Most of the Old Testament references to God’s fatherhood refer to the entire Trinity, and not just the person of the Father (Deut. 32:6, Isaiah 63:16, 64:8, Acts 17:24-29). There are hints of the doctrine of the Trinity in the Old Testament, such as in the creation account: “Then God said, ‘Let us make man in our image, after our likeness’” (Gen. 1:26a), but the doctrine of the Trinity is not clearly revealed until the New Testament.

In the New Testament, the name “Father” becomes the regular name for the first person of the Trinity, the person who sent Jesus into the world. Jesus adds the personal name, Father, to God’s previously revealed personal name – LORD (Yahweh). The Apostles use “Father” in reference to a person of the Trinity that is distinct from the Son and the Holy Spirit. (John 1:14, 18; John 5:17-26; John 14:16-17, Galatians 4:6; 2 Peter 1:17, 2 John 9)

The name Father also reveals God’s inner life to us as Triune God. Within the eternal Trinity is a family relationship between the Father and the Son. On earth God the Son called the person he came to love, serve and honor, “my Father.” (John 14:31) Jesus said, “He (the Father) who sent me is with me. He has not left me alone, for I always do the things that are pleasing to him” (John 8:29).

The Scriptures teach that the Father loves and honors the Son by entrusting him to accomplish his will to redeem and restore fallen humanity and creation (John 5:20-30; 10:17ff.; 17:23-26).

The biblical analogy of Father conveys the astonishing kind of love that God has for all who are in Christ by faith – the same love the Father has for eternity for his one and only Son. The Apostle John writes, “To all who did receive him (Jesus), who believed in his name, he gave the right to become children of God” (John 1:12). Through faith in Christ, we’re adopted into the life of God’s family. God the Father becomes our Father, and God the Son, becomes our brother.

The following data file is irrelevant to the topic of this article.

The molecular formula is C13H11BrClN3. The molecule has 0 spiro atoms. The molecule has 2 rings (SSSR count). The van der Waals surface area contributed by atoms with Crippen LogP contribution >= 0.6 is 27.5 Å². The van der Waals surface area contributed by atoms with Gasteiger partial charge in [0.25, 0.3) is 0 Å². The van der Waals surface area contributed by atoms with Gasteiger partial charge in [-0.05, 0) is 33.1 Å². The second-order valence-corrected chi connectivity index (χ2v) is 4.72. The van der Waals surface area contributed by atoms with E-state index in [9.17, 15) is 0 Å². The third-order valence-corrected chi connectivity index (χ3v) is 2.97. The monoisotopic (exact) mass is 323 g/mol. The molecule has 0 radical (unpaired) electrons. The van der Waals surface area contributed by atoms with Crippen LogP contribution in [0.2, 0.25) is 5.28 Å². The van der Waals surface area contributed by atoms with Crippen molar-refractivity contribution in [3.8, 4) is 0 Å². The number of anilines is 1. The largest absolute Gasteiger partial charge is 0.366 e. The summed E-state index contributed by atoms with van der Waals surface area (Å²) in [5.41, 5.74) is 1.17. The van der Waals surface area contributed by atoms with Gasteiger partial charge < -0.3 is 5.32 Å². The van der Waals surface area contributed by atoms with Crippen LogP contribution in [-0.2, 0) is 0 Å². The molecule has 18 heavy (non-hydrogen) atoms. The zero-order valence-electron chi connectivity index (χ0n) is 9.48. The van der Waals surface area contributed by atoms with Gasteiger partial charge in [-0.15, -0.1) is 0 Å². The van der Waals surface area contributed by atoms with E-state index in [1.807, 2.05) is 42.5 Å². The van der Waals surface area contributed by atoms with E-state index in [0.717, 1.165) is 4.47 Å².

As followers of Christ, we belong to God’s family. Knowing God as our Father includes seeing God as our creator, sustainer,  authority, protector, and our tender, loving caregiver. J.I. Packer, writes:

If you want to judge how well a person understands Christianity, find out how much he makes of the thought of being God’s child, and having God as his Father. If this is not the thought that prompts and controls his worship and prayers and his whole outlook on life, it means that he does not understand Christianity very well at all.

We who were once enemies and strangers to God are now in the high position of being his own beloved children. To be right with God the Judge is wonderful, but to be adopted, loved and cared for by God the Father is even greater. 

The Father’s Nature – Almighty
God the Father is described in the creed as Almighty, meaning that he has all power. God’s almighty power is referred to as his omnipotence, from the root omni, meaning all, and the word potency, meaning power. The Bible teaches that God’s power is infinite, eternal, and unchangeable. 

He has unlimited strength and ability to accomplish whatever he chooses. The Father’s almighty power is being constantly exerted over every area of the universe, holding everything together, from the smallest atom to the largest planet and bringing about every event. 

The term Almighty points to the biblical concept that God the Father is Lord, the sovereign King, the all-powerful one who reigns over all things visible and invisible.

This is the good news that the Almighty King, who sovereignly creates and rules over all things, is also our Heavenly Father. Therefore, when we experience suffering, we trust in our Almighty King who loves us like a Father and promises always to protect us and provide for us.